Triet Truong - Genetic barcoding of marine leeches (Ozobranchus spp.) from Florida sea turtles and their divergence in host specificity

Version 1

      Publication Details (including relevant citation   information):

      McGOWIN, A. E., TRUONG, T. M., CORBETT, A. M., BAGLEY, D. A.,   EHRHART,  L. M., BRESETTE, M. J., WEEGE, S. T. and CLARK, D.   (2011), Genetic  barcoding of marine leeches   (Ozobranchus spp.) from Florida sea  turtles and   their divergence in host specificity. Molecular Ecology    Resources, 11: 271–278. doi: 10.1111/j.1755-0998.2010.02946.x


      Ozobranchus margoi and Ozobranchus branchiatus  are the only two species of marine turtle leeches   (Ozobranchus spp.) known to inhabit the Atlantic coast   of the United States and the  Gulf of Mexico. In early   reports of fibropapillomatosis (FP) in green  turtles   (Chelonia mydas), O. branchiatus was    implicated as a vector in the transmission of   Fibropapilloma-associated  turtle herpesvirus (FPTHV). It is   imperative that the leech species be  identified to   elucidate the role Ozobranchus spp. may play in disease   transmission. In this study, Ozobranchus branchiatus has   been identified for the first time on a loggerhead (Caretta   caretta)  turtle, and the molecular data for this   species is now available for  the first time in GenBank.   Both species of leeches were also found  infecting a single   C. mydas. Using morphological taxonomy  combined   with distance- and character-based genetic sequence   analyses,  this study has established a DNA barcode for both   species of Ozobranchus spp. leech and has shown it can   be applied successfully to the  identification of leeches at   earlier stages of development when  morphological taxonomy   cannot be employed. The results suggest a  different   haplotype may exist for O. branchiatus leeches found on   C. caretta versus C. mydas. Leech cocoon   residue collected from a C. mydas was identified using   the new method.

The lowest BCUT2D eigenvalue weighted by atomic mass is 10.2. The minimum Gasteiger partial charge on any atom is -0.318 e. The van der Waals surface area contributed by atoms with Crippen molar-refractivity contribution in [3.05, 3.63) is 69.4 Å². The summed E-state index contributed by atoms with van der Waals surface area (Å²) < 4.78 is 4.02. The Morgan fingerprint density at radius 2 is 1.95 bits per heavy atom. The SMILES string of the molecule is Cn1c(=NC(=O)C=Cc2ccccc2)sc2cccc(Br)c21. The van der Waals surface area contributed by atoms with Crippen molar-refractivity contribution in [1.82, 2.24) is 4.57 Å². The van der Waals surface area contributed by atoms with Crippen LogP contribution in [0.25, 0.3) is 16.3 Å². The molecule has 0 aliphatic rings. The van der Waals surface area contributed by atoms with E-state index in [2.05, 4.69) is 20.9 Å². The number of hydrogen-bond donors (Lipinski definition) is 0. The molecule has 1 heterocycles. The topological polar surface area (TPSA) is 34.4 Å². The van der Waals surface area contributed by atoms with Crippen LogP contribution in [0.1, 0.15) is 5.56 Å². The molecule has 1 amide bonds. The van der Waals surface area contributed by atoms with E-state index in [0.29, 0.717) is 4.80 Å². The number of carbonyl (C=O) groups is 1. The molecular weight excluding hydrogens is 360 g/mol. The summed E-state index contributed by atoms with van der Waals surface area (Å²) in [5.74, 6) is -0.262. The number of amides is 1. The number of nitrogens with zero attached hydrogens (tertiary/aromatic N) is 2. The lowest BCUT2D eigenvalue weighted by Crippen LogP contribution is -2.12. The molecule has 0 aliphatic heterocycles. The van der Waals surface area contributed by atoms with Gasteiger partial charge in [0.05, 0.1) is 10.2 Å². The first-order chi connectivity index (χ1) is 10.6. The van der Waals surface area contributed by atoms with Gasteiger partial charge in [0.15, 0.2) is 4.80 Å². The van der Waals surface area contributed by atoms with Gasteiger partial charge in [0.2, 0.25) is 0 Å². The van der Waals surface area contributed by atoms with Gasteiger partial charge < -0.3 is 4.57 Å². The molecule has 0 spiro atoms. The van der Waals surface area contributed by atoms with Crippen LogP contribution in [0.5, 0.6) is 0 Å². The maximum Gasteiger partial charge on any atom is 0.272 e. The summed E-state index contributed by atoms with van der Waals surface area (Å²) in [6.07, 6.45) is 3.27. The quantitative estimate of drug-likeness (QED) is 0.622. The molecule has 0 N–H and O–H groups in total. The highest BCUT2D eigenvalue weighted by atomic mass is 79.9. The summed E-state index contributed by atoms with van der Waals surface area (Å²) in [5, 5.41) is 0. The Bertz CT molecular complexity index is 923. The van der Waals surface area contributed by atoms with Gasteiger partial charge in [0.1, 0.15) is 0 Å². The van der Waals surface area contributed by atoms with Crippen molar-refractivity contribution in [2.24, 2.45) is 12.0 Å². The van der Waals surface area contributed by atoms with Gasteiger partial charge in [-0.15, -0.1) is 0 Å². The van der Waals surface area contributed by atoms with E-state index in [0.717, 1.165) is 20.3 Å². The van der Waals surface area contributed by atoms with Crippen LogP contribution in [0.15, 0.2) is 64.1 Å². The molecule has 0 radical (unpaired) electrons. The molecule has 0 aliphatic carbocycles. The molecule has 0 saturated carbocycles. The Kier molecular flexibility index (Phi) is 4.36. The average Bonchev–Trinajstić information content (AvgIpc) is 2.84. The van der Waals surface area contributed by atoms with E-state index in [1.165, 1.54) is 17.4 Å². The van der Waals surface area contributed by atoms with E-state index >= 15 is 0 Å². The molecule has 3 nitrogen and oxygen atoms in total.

Address (URL): http://